FROM Barbara Robinson
The Hollywood-China Connection The new movie Looper stars Joseph Gordon-Levitt and Bruce Willis. It's due to open simultaneously in the US and China. Not all films get that coveting release plan but this film is different. It's the latest example of a Hollywood trend designed to break into the lucrative Chinese market. The Chinese government restricts the number of foreign films that get distributed in China each year. These co-productions are a way around that quota. But it's not always easy doing business there, as was seen last year when Christian Bale (who'd just wrapped shooting the Chinese film Flowers of War ) tried to visit the blind activist Chen Guangcheng but was forcibly stopped by plain clothes policemen. We talk with a panel of experts about the potential challenges and rewards for filmmakers making movies in China.
Accusations of lying fly between James Comey and White House During his testimony Thursday, former FBI Director James Comey accused President Trump and other White House officials of lying when they said the FBI was in disarray and its staff had lost confidence in him. President Trump’s lawyer said Comey was wrong -- that the president never asked for his loyalty, and never asked him to back off the investigation into former NSA director Michael Flynn.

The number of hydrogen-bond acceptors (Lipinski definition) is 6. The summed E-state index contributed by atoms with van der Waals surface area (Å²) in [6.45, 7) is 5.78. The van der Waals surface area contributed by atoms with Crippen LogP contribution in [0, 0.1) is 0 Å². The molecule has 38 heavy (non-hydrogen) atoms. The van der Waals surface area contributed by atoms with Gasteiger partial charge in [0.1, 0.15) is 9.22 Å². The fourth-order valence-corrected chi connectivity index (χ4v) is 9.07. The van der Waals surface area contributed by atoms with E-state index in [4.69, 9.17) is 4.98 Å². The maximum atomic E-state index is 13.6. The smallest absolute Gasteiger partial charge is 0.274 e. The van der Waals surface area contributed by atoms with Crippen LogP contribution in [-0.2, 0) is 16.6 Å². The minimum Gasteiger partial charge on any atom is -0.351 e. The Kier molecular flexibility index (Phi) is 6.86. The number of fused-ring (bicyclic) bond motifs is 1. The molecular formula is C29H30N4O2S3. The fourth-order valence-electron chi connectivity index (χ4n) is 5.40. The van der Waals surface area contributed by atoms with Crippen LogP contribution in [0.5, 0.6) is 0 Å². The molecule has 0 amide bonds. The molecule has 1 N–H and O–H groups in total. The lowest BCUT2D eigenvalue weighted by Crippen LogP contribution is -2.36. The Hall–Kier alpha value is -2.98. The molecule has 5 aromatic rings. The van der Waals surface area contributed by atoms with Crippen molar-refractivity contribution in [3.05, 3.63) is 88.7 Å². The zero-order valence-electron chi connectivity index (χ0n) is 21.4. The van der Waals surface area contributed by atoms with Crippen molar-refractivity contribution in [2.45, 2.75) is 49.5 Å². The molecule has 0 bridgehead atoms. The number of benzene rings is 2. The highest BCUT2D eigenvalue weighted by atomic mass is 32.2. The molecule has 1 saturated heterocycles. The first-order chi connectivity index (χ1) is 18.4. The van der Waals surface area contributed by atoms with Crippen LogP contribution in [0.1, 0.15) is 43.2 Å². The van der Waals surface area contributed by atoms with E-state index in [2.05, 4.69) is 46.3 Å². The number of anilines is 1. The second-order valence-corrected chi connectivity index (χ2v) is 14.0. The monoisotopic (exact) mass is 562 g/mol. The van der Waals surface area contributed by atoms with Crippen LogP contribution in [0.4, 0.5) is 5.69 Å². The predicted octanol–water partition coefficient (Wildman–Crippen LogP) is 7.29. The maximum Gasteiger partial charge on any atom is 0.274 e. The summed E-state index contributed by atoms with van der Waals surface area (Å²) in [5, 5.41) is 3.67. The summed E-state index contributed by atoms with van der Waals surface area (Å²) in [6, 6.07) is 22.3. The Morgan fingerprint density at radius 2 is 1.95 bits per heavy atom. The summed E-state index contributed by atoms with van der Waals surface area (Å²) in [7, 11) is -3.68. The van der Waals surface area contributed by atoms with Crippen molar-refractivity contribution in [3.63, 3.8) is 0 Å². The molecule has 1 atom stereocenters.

Securing Public Spaces, Super Wealthy Asians Vehicles are increasingly being used as weapons, as seen in the London Bridge attack over the weekend and in New York’s Times Square last month. The Compton-based company Calpipe is designing security bollards to help make public spaces safer. And novelist Kevin Kwan satirizes the “crazy rich” Asian jet set and their luxurious tastes in his latest book, “Rich People Problems.”
Farewell LA freeways, Peter Shire is back Angelenos don't want more freeways but we seem not to want mass transit either. Metro has killed the 710 freeway extension, and bus and train ridership is down across the region. What's the future of getting around in LA? And, Peter Shire is having a comeback. What attracts a new generation to his playful ceramics and furniture?
In 'Speechless,' Scott Silveri combines comedy, family & disability Scott Silveri has written and produced sitcoms for more than 20 years. In all that time, he never encountered a TV family that looked anything like the one he grew up in -- with a mom, a dad...and a brother with cerebral palsy. He changed that with his show Speechless on ABC. Silveri tells us about looking to his own past for stories, and why he was determined to make a family comedy and not just a "disability show."